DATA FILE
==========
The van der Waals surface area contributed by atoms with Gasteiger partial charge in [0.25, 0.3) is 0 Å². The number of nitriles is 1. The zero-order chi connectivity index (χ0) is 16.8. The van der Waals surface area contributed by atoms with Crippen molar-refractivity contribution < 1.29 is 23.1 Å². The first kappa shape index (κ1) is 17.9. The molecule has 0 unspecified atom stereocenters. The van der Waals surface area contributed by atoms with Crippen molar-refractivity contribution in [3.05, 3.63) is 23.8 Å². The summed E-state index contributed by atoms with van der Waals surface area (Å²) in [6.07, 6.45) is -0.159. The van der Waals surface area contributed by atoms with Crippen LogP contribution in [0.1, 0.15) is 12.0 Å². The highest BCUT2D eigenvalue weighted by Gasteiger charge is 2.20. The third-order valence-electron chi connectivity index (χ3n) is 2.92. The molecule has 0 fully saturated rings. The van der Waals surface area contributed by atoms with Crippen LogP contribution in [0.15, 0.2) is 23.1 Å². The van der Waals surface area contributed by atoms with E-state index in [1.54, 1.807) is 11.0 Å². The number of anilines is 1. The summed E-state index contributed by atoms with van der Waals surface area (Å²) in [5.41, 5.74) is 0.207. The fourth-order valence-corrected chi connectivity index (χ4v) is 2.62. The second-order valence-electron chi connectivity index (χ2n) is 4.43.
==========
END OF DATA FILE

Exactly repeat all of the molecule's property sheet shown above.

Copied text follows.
The van der Waals surface area contributed by atoms with Gasteiger partial charge in [0.25, 0.3) is 0 Å². The number of nitriles is 1. The zero-order chi connectivity index (χ0) is 16.8. The van der Waals surface area contributed by atoms with Crippen molar-refractivity contribution < 1.29 is 23.1 Å². The first kappa shape index (κ1) is 17.9. The molecule has 0 unspecified atom stereocenters. The van der Waals surface area contributed by atoms with Crippen molar-refractivity contribution in [3.05, 3.63) is 23.8 Å². The summed E-state index contributed by atoms with van der Waals surface area (Å²) in [6.07, 6.45) is -0.159. The van der Waals surface area contributed by atoms with Crippen LogP contribution in [0.1, 0.15) is 12.0 Å². The highest BCUT2D eigenvalue weighted by Gasteiger charge is 2.20. The third-order valence-electron chi connectivity index (χ3n) is 2.92. The molecule has 0 fully saturated rings. The van der Waals surface area contributed by atoms with Crippen LogP contribution in [0.15, 0.2) is 23.1 Å². The van der Waals surface area contributed by atoms with E-state index in [1.54, 1.807) is 11.0 Å². The number of anilines is 1. The summed E-state index contributed by atoms with van der Waals surface area (Å²) in [5.41, 5.74) is 0.207. The fourth-order valence-corrected chi connectivity index (χ4v) is 2.62. The second-order valence-electron chi connectivity index (χ2n) is 4.43.